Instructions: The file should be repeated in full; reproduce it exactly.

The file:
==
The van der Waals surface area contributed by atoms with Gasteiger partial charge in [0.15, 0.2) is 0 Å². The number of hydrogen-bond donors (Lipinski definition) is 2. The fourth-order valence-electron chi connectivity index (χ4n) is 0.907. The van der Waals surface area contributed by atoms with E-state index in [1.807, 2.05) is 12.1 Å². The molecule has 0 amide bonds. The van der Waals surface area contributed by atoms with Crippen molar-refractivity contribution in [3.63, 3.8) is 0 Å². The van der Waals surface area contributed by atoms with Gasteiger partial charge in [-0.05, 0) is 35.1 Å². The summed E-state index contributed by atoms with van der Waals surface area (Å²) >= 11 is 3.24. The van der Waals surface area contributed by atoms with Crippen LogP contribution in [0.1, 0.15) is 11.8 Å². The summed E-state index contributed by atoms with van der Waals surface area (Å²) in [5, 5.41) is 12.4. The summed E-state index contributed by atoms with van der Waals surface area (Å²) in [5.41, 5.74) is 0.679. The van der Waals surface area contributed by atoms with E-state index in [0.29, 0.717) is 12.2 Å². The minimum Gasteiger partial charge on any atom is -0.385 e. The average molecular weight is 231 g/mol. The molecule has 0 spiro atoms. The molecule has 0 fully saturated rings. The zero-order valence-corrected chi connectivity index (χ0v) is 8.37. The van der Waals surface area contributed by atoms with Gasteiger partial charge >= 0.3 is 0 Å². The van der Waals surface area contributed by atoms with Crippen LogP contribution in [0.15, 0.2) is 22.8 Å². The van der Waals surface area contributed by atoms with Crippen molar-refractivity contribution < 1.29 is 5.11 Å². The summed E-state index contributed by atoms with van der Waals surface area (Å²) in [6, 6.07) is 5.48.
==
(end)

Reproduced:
The van der Waals surface area contributed by atoms with Gasteiger partial charge in [0.15, 0.2) is 0 Å². The number of hydrogen-bond donors (Lipinski definition) is 2. The fourth-order valence-electron chi connectivity index (χ4n) is 0.907. The van der Waals surface area contributed by atoms with E-state index in [1.807, 2.05) is 12.1 Å². The molecule has 0 amide bonds. The van der Waals surface area contributed by atoms with Crippen molar-refractivity contribution in [3.63, 3.8) is 0 Å². The van der Waals surface area contributed by atoms with Gasteiger partial charge in [-0.05, 0) is 35.1 Å². The summed E-state index contributed by atoms with van der Waals surface area (Å²) >= 11 is 3.24. The van der Waals surface area contributed by atoms with Crippen LogP contribution in [0.1, 0.15) is 11.8 Å². The summed E-state index contributed by atoms with van der Waals surface area (Å²) in [5, 5.41) is 12.4. The summed E-state index contributed by atoms with van der Waals surface area (Å²) in [5.41, 5.74) is 0.679. The van der Waals surface area contributed by atoms with E-state index in [0.29, 0.717) is 12.2 Å². The minimum Gasteiger partial charge on any atom is -0.385 e. The average molecular weight is 231 g/mol. The molecule has 0 spiro atoms. The molecule has 0 fully saturated rings. The zero-order valence-corrected chi connectivity index (χ0v) is 8.37. The van der Waals surface area contributed by atoms with Gasteiger partial charge >= 0.3 is 0 Å². The van der Waals surface area contributed by atoms with Crippen LogP contribution in [0.15, 0.2) is 22.8 Å². The van der Waals surface area contributed by atoms with Crippen molar-refractivity contribution < 1.29 is 5.11 Å². The summed E-state index contributed by atoms with van der Waals surface area (Å²) in [6, 6.07) is 5.48.